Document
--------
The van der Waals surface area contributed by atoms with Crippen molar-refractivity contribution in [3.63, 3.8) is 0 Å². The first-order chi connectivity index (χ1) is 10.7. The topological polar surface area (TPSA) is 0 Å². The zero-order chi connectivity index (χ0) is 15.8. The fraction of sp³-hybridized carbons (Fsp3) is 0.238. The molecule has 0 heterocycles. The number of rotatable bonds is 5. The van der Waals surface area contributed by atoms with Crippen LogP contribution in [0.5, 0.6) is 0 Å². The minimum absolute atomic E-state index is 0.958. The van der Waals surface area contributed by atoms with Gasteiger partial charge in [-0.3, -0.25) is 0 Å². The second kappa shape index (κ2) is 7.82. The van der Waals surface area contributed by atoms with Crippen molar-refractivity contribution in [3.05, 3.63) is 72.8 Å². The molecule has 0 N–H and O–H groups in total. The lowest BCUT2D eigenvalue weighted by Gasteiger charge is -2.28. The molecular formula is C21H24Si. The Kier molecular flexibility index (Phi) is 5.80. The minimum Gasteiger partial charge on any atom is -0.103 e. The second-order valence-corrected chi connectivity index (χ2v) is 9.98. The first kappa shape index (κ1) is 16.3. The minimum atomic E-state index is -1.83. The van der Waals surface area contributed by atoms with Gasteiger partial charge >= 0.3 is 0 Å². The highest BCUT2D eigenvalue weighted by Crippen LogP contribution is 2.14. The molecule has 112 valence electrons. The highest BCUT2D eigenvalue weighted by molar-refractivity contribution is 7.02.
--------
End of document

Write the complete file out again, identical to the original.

The van der Waals surface area contributed by atoms with Crippen molar-refractivity contribution in [3.63, 3.8) is 0 Å². The first-order chi connectivity index (χ1) is 10.7. The topological polar surface area (TPSA) is 0 Å². The zero-order chi connectivity index (χ0) is 15.8. The fraction of sp³-hybridized carbons (Fsp3) is 0.238. The molecule has 0 heterocycles. The number of rotatable bonds is 5. The van der Waals surface area contributed by atoms with Crippen LogP contribution in [0.5, 0.6) is 0 Å². The minimum absolute atomic E-state index is 0.958. The van der Waals surface area contributed by atoms with Gasteiger partial charge in [-0.3, -0.25) is 0 Å². The second kappa shape index (κ2) is 7.82. The van der Waals surface area contributed by atoms with Crippen molar-refractivity contribution in [3.05, 3.63) is 72.8 Å². The molecule has 0 N–H and O–H groups in total. The lowest BCUT2D eigenvalue weighted by Gasteiger charge is -2.28. The molecular formula is C21H24Si. The Kier molecular flexibility index (Phi) is 5.80. The minimum Gasteiger partial charge on any atom is -0.103 e. The second-order valence-corrected chi connectivity index (χ2v) is 9.98. The first kappa shape index (κ1) is 16.3. The minimum atomic E-state index is -1.83. The van der Waals surface area contributed by atoms with Gasteiger partial charge >= 0.3 is 0 Å². The highest BCUT2D eigenvalue weighted by Crippen LogP contribution is 2.14. The molecule has 112 valence electrons. The highest BCUT2D eigenvalue weighted by molar-refractivity contribution is 7.02.